4 Galleries, 4 Artists
Group Exhibition: David Crimson, Hung Liu, 
Todd Hido, John Taylor
April 2 - June 13, 2004
A group exhibition featuring the paintings of David Crimson and Hung Liu, the photographs of Todd Hido and the Ghost Ships of John Taylor

David Crimson teaches painting at the University of Oklahoma. His work appropriates icons of European painting as subjects in the same way as a portrait painter uses his sitter's countenance.  In today's hip-hop music, DJs and musicians make new music by layering their own sounds or 'interferences" historical images on a modern surface--aluminum. These filter the past through a contemporary eye.

Hung Liu's paintings and prints often make use of anonymous Chinese historical photographs, particularly those of women, children, refugees, and soldiers as subject matter. Liu's paintings - often large, drippy, and washed with layers of linseed oil - can be seen as critiques of the rigid academicism of the Chinese Socialist Realist style in which she was trained, as well as metaphors for the loss of historical memory.  One of the first Chinese artists to study in the U.S., Liu's works represent the ongoing tension between emigration and immigration. Liu has received numerous awards, including two painting fellowships from the National Endowment for the Arts, and her work is represented in the permanent collections of major museums and private collections throughout the United States and Asia.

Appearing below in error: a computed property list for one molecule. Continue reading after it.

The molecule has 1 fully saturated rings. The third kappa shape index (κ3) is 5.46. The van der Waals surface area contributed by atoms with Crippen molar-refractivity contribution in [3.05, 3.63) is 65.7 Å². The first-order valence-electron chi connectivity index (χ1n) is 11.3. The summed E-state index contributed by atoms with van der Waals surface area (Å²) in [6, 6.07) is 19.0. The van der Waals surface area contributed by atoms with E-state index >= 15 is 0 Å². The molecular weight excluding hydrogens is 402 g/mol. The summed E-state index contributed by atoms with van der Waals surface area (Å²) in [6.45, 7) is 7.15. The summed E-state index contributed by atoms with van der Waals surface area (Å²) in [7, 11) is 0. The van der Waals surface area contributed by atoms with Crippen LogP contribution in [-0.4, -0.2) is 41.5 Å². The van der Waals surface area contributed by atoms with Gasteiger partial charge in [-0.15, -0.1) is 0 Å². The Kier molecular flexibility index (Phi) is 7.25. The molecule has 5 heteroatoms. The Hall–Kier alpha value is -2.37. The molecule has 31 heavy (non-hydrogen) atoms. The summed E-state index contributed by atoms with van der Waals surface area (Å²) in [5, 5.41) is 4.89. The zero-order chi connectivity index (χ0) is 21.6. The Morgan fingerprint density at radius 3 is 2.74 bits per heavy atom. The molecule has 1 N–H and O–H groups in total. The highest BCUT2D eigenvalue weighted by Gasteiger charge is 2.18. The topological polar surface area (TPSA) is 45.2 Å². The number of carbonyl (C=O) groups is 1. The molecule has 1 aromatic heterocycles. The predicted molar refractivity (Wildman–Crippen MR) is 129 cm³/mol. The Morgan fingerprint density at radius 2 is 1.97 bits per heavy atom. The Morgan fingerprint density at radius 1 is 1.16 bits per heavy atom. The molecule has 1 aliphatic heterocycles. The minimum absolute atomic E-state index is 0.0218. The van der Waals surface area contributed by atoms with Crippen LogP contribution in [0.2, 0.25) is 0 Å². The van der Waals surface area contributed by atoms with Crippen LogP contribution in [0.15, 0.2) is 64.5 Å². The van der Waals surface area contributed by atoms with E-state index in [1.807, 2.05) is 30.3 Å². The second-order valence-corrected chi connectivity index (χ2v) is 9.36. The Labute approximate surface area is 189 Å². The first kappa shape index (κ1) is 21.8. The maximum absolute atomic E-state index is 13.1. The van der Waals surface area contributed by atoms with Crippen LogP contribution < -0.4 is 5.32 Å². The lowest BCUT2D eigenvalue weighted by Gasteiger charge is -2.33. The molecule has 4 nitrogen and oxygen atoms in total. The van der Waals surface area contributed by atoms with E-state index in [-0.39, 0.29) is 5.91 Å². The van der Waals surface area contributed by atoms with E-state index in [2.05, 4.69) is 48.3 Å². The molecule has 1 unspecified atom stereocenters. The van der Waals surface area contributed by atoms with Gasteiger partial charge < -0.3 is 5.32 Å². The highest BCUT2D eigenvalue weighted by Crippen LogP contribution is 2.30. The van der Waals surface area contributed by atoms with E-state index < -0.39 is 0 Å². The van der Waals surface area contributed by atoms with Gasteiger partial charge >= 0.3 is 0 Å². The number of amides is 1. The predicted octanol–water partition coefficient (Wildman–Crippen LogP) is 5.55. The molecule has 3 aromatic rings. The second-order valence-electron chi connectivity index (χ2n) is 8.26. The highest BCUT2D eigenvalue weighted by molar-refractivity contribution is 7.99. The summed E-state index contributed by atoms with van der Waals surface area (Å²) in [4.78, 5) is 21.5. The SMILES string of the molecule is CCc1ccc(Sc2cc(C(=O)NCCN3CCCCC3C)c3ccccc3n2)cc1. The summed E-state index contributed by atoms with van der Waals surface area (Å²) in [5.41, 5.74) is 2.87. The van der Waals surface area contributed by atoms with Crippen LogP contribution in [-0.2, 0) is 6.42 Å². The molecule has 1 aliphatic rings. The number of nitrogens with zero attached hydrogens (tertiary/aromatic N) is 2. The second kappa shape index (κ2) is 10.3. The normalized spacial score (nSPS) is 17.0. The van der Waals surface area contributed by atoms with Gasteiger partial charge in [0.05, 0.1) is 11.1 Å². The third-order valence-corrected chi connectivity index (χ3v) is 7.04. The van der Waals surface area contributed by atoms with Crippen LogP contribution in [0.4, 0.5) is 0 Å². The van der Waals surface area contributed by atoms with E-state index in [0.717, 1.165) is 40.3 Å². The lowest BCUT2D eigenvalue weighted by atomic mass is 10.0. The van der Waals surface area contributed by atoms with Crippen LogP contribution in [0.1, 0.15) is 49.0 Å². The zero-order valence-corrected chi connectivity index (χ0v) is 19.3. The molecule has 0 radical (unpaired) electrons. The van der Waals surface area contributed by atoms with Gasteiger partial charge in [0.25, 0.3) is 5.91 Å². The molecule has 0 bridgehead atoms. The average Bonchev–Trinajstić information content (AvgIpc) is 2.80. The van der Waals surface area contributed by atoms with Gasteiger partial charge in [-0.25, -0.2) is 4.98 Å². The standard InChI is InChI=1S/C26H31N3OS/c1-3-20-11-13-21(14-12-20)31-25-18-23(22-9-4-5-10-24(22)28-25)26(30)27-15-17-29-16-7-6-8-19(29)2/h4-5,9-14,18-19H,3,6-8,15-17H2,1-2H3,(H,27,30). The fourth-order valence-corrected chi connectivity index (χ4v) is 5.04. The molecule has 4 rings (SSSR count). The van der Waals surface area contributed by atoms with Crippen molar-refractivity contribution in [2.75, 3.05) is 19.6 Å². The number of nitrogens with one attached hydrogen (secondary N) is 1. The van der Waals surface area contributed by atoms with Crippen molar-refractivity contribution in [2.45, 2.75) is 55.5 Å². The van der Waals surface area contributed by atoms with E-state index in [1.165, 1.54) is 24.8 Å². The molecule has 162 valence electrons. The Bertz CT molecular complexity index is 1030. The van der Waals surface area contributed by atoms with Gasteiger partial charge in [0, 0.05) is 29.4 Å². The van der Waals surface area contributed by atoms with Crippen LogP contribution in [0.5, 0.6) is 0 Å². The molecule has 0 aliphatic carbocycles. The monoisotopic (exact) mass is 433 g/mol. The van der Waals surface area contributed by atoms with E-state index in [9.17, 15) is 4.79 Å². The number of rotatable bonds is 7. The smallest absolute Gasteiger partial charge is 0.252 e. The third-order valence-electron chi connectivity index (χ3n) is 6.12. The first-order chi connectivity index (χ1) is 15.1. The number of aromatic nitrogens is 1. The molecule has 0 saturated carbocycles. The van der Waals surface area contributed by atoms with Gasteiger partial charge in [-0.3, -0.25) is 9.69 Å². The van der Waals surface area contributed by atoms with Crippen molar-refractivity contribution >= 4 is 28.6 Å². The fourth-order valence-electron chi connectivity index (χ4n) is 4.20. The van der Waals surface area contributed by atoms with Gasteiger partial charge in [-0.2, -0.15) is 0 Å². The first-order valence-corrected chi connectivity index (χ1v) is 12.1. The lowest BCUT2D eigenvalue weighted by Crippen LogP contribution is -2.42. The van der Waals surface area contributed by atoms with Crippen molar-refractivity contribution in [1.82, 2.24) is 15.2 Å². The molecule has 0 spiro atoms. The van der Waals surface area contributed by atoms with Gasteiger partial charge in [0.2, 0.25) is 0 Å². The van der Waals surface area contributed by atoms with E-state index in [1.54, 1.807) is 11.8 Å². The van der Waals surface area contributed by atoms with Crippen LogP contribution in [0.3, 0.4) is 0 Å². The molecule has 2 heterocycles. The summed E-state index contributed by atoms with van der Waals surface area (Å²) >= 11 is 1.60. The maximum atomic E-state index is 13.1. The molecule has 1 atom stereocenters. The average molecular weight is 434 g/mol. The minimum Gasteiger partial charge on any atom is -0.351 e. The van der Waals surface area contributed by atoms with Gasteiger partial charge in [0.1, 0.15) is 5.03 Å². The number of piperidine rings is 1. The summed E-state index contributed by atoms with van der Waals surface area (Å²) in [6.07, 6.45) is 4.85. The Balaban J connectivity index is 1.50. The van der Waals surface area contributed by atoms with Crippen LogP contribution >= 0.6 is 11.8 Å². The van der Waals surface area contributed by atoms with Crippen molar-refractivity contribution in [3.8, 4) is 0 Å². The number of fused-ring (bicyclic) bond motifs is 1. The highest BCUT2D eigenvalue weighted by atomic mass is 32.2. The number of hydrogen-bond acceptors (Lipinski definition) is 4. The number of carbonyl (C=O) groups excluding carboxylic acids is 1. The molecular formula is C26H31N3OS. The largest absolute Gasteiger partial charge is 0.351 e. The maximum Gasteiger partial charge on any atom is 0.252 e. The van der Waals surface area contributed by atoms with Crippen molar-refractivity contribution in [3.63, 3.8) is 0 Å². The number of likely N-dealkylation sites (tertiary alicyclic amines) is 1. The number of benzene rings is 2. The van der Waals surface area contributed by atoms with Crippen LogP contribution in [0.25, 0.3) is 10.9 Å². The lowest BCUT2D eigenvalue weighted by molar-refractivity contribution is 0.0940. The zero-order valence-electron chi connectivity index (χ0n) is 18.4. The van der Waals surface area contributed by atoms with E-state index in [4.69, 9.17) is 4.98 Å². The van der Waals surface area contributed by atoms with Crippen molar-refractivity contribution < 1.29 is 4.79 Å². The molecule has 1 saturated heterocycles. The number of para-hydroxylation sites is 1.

Todd Hido is a San Francisco-based artists whose work has been featured in ArtForum, The New York TImes and Vanity Fair. His photographs are in the permanent collections of the Guggenheim, NYC, the San Francisco Museum, the Los Angeles County Museum and others. The editions of his books of photographs, Househunting and Outskirts, published 2001 and 2002 respectively, have both sold out.
Hido makes color photographs using available light and long exposures. His subjects are contemporary quotidian suburbia, empty of people and otherwordly, suggestive of abandonment and isolation. This very personal aesthetic stands out among those laying claim to the mantle of Walker Evans. 

John Taylor is a landscape architect by trade, who stumbled into a world of ship-making on a miniature scale by accident.  He uses ocean and river vessels as the medium of expression, incorporating a love of found objects, technology castoffs, and vintage materials. Taylor has produced over 250 pieces, been recognized in numerous articles and exhibits, and served as a speaker and visiting artist at museums and universities. His work is now in several prestigious collections.